A section of artificially drained land), by surrounding it with dikes or quays for the twofold purpose of protecting it from all further inundation from outside and of controlling the amount of water inside.
The lowlands of Tilsit are protected against inundation by dikes.
But Holland's chief protection against inundation is its long line of sand dunes, in which only two real breaches have been effected during the centuries of erosion.
Although numerous reinforcements arrived, he would have found it very difficult to storm the place previous to the inundation of the Nile but for treachery within the citadel; the Greeks who remained there were either made prisoners or put to the sword.
In 1663 an inundation carried away half the capital, and the population was so reduced that in 1680 the seat of government was removed to San Miguel, now Tucuman.
An inundation of the Tiber swept away a large part of Rome, destroying fields, drowning cattle, and causing a famine (162); then came earthquakes, fires and plagues of insects; the soldiers in Britain tried to induce their general Statius Priscus to proclaim himself emperor; finally, the Parthians under Vologaeses III.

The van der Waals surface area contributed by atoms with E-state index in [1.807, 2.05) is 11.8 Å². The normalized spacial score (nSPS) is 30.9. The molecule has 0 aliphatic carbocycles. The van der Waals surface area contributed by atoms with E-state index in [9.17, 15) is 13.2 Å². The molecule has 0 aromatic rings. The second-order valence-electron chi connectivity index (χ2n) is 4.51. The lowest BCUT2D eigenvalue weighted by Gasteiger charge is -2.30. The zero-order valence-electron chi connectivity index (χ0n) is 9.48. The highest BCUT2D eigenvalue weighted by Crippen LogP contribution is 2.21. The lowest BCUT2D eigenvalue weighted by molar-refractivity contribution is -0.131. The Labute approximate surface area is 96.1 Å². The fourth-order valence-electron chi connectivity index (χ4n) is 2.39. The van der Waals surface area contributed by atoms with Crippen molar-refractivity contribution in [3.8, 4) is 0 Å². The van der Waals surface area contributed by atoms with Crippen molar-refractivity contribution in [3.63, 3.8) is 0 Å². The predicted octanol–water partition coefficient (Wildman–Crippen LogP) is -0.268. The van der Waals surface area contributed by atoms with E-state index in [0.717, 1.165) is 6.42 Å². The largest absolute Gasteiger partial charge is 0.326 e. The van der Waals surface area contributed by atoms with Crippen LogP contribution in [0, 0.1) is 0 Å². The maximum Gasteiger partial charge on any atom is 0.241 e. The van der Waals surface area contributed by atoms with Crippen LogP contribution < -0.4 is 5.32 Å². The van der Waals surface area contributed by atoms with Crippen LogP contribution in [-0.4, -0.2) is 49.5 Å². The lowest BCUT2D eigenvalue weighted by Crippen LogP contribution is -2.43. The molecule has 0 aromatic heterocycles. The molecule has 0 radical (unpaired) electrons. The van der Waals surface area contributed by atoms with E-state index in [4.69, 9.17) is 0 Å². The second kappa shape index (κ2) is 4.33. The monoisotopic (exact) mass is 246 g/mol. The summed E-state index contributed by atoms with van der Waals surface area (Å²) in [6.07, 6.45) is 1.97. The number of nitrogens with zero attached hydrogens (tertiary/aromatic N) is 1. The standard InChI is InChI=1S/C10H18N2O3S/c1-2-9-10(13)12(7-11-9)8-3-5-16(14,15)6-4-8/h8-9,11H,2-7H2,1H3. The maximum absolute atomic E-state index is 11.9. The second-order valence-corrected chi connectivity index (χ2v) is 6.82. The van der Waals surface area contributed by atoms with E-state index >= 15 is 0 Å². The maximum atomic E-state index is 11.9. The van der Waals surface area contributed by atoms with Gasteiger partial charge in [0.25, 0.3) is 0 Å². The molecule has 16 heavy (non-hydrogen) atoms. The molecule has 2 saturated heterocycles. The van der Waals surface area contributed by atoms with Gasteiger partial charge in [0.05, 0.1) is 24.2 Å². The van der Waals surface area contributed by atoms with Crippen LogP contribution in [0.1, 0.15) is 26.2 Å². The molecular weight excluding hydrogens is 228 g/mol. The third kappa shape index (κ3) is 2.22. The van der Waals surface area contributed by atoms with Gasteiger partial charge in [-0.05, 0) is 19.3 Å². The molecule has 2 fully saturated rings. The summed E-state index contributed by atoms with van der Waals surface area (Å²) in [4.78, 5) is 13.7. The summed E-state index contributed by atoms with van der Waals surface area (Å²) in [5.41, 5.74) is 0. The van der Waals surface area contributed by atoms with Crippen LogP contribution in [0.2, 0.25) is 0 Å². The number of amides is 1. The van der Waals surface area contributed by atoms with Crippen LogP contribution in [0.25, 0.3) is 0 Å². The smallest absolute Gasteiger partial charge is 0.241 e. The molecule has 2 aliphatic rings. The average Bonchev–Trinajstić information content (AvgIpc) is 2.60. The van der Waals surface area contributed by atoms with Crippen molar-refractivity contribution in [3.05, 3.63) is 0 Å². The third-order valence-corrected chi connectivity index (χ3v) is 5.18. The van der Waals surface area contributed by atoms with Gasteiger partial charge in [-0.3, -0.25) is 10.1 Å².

A signal proof of its vitality was given in 1838 by the speed and ease with which it recovered from a disastrous inundation that destroyed 3000 houses.
The northern and western provinces of Cambodia which fall outside the densely populated zone of inundation are thinly peopled; they consist of plateaus, in many places thickly wooded and intersected by mountains, the highest of which does not exceed 5000 ft.
It is a vast plain, intersected by tidal creeks and subject to inundation at high spring tides.
The middle part of this river, wider and more shallow than the lower reaches, gives rise to a region of inundation and lakes which extend as far as the northern mountain chain.